Yaropolik, I, Prince of Rus'

Male ~958 - 980

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  • Name Yaropolik  
    Suffix I, Prince of Rus' 
    Born ~958  (Kiev) Ukraine Find all individuals with events at this location  [1, 2
    Gender Male 
    Also Known As Yaropolk Sviatoslavovich 
    Died 11 Jun 980  Kaniv, Ukraine Find all individuals with events at this location  [2
    Person ID I51058  The Hennessee Family
    Last Modified 15 Feb 2019 

    Father Sviatoslav, I, Grand Prince of Kiev,   b. ~941, Kiev, Ukraine Find all individuals with events at this location,   d. 26 Mar 972, Khortytsia, Dnieper, Ukraine Find all individuals with events at this location 
    Mother Predslava 
    Married Y  [2
    Family ID F19014  Group Sheet  |  Family Chart

    Family Rogneda of Polotsk, Princess Consort of Rus,   b. 0Apr 962, Polotsk, Russia Find all individuals with events at this location,   d. 1002, Berestovo, Kiev, Ukraine Find all individuals with events at this location  (Age ~ 39 years) 
    Last Modified 19 Aug 2020 
    Family ID F19027  Group Sheet  |  Family Chart

  • Event Map
    Link to Google MapsBorn - ~958 - (Kiev) Ukraine Link to Google Earth
    Link to Google MapsDied - 11 Jun 980 - Kaniv, Ukraine Link to Google Earth
     = Link to Google Earth 

  • Notes 
    • Yaropolk I Sviatoslavich (c. 958–960 – 11 June? 980) (East Slavic: ??????? I ???????????, sometimes transliterated as Iaropolk) was a young and rather enigmatic ruler of Kiev between 972 and 980. He was the oldest son of Svyatoslav. His royal title is traditionally translated as "Prince".

      Reign 972–980
      Coronation 972
      Predecessor Sviatoslav I
      Successor Vladimir the Great
      Born c. 958–960
      Died 11 June 980
      fort of Roden (near today Kaniv by Ros river), Kievan Rus'
      Burial Church of the Tithes, Kiev
      Spouse a Greek nun
      Issue possibly Sviatopolk the Accursed
      Full name
      Yaropolk Sviatoslavovich
      Dynasty Rurik Dynasty
      Father Sviatoslav I
      Mother Predslava


      Yaropolk was given Kiev by his father Sviatoslav I, who left on a military campaign against the Danube Bulgars. Soon after Svyatoslav's death, however, civil war began between Yaropolk and his brothers. According to one chronicle, Yaropolk's brother Oleg killed Lyut, the son of Yaropolk's chief adviser and military commander Sveneld. In an act of revenge and at the insistence of Sveneld, Yaropolk went to war against his brother and killed him. Then, Yaropolk sent his men to Novgorod, from which his other brother Vladimir had fled on receiving the news about Oleg's death. Yaropolk became the sole ruler of Rus'.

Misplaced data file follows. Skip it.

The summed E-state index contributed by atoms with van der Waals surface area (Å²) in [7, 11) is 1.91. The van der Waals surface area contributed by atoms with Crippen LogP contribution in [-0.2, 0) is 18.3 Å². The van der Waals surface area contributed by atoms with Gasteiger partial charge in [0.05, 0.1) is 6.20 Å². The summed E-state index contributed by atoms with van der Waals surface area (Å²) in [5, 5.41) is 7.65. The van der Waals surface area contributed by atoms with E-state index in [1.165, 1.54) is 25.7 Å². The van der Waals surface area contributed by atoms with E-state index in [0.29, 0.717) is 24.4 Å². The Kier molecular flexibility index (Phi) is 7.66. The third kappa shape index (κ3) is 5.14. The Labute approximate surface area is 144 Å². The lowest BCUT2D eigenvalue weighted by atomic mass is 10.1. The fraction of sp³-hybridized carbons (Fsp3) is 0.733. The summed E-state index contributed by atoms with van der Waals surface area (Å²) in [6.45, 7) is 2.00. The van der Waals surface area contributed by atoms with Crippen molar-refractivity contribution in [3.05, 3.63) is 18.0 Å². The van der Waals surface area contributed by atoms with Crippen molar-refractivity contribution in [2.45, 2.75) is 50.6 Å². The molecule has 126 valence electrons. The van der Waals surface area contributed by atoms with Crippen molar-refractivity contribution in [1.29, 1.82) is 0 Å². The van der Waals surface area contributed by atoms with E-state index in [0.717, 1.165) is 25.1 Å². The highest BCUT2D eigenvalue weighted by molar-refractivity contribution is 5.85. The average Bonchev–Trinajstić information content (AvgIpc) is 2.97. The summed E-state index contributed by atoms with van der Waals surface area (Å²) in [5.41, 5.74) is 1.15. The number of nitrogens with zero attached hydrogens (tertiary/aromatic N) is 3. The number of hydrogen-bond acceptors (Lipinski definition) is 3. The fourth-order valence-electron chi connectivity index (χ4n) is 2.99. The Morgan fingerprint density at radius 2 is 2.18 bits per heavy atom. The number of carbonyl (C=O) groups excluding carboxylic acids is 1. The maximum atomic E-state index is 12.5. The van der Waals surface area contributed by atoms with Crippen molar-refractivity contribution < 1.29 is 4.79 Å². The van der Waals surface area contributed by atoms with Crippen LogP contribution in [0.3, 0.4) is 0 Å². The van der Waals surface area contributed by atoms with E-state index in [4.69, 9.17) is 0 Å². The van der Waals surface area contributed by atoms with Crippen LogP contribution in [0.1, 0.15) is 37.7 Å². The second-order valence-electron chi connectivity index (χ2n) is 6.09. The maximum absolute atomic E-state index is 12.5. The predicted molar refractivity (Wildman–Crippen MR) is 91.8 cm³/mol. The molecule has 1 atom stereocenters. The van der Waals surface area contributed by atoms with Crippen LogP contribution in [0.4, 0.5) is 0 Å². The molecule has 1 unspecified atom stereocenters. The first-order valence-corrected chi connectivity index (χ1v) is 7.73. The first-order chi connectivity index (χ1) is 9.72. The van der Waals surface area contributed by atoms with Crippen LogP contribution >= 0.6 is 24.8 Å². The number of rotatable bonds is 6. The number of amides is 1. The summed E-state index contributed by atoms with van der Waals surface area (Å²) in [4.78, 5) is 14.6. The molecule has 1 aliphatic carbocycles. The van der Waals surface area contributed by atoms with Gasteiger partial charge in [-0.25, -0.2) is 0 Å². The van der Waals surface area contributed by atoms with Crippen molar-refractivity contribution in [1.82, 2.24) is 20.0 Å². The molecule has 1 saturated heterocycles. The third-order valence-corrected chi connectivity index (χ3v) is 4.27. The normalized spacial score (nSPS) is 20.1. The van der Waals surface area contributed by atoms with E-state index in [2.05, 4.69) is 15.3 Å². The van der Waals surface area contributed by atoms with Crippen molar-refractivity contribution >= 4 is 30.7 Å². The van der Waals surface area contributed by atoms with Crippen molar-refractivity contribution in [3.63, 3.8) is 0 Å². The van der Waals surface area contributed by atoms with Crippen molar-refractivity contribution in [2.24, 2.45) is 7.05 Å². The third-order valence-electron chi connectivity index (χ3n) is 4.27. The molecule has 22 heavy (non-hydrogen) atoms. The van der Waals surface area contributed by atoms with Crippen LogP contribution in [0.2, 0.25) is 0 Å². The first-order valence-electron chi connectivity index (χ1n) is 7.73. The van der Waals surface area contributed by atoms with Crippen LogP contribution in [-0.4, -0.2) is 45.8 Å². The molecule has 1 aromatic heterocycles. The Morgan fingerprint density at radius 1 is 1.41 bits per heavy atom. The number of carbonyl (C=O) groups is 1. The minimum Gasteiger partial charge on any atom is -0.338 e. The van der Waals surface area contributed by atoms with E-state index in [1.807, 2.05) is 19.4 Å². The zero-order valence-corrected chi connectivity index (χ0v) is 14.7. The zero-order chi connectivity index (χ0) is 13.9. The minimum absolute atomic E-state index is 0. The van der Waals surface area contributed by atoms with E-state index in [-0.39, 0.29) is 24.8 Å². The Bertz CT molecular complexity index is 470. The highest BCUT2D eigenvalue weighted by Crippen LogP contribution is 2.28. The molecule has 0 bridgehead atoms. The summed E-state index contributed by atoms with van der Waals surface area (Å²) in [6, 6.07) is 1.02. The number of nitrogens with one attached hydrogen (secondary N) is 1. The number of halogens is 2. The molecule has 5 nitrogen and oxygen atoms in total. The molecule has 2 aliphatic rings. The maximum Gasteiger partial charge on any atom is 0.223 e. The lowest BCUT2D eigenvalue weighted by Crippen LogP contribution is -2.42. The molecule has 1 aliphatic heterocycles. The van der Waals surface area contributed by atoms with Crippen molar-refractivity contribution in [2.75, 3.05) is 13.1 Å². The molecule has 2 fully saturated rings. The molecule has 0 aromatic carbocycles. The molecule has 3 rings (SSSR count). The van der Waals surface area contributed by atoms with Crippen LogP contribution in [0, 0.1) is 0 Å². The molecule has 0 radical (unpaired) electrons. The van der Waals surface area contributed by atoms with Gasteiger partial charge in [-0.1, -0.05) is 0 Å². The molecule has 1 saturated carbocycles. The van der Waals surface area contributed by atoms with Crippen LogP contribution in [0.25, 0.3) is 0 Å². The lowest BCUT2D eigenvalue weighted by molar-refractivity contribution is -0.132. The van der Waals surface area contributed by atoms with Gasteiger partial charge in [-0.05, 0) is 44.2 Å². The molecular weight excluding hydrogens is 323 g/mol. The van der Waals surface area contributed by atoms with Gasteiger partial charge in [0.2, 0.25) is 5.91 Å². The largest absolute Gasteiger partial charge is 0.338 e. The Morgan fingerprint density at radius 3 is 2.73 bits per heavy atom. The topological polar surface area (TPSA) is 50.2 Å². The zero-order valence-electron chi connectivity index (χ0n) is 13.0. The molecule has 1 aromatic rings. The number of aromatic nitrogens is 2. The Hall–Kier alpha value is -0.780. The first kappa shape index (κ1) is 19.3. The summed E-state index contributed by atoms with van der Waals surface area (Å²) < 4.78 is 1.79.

Murder of Yaropolk

      In 980, Vladimir returned with the Varangian mercenaries and attacked Yaropolk (Varangian defined: http://thehennesseefamily.com/showmedia.php?mediaID=3071&medialinkID=3073). On his way to Kiev, Vladimir seized Polotsk because Rogneda, daughter of the Polotsk prince Rogvolod, had chosen Yaropolk over him. Vladimir forced Rogneda to marry him. Then, Vladimir seized Kiev with the assistance from a boyar Blud, who had become Yaropolk's chief adviser upon the death of Sveneld. Blud betrayed Yaropolk by advising him to flee from Kiev and go into retreat in the town of Rodnya at the mouth of the Ros' River. Vladimir besieged Rodnya and starved Yaropolk into negotiations. Yaropolk trusted Blud and his brother's promises of peace and left for Vladimir's headquarters, where he would be killed in an ambush by two Varangians.

      Purported baptism
      As for contemporary foreign sources, Lambert of Hersfeld records that, on the Easter of 973, the Holy Roman Emperor was visited by envoys from Rus' (legati gentium Ruscorum). In later centuries it was said that Yaropolk also exchanged ambassadors with the Pope. The Chronicon of Adâemar de Chabannes and the life of St. Romuald (by Pietro Damiani) document how St. Bruno of Querfurt was sent to Rus' (Latin: Russia) and succeeded in converting a local king (one of three brothers who ruled the land) to Christianity. As both texts are rife with anachronisms, Vladimir Parkhomenko reasons that Bruno's deeds were conflated with those of his predecessors, Adalbert of Prague and several anonymous missionaries active in Eastern Europe during Otto II's reign.[1]

      Following this line of thought, Alexander Nazarenko suggests that Yaropolk went through some preliminary rites of baptism, but was murdered by his pagan half-brother (whose own rights to the throne were questionable) before he could be formally received in the Christian faith. Any information on Yaropolk's baptism according to the Latin rite would be suppressed by later Orthodox chroniclers, zealous to keep Vladimir's image of the Russian Apostle untarnished for succeeding generations.[2] It is known that Vladimir's son Yaroslav had Yaropolk's bones exhumed, christened and interred in the Church of the Tithes.[3]

      Marriage and issues
      It is known that Yaropolk was married to a Greek nun. They had a son:

      Sviatopolk I of Kiev (c. 980 – 1019)

      end of biography [2]

  • Sources 
    1. [S12447] "Sviatoslav I of Kiev", Biography, https://en.wikipedia.org/wiki/Sviatoslav_I_of_Kiev, by David A. Hennessee, info@class.

    2. [S12475] "Yaropolk I of Kiev", Biography, https://en.wikipedia.org/wiki/Yaropolk_I_of_Kiev, abstracted by David A. Hennessee, inf.

    3. [S12514] "List of rape victims from ancient history and mythology", https://en.wikipedia.org/wiki/List_of_rape_victims_from_ancie.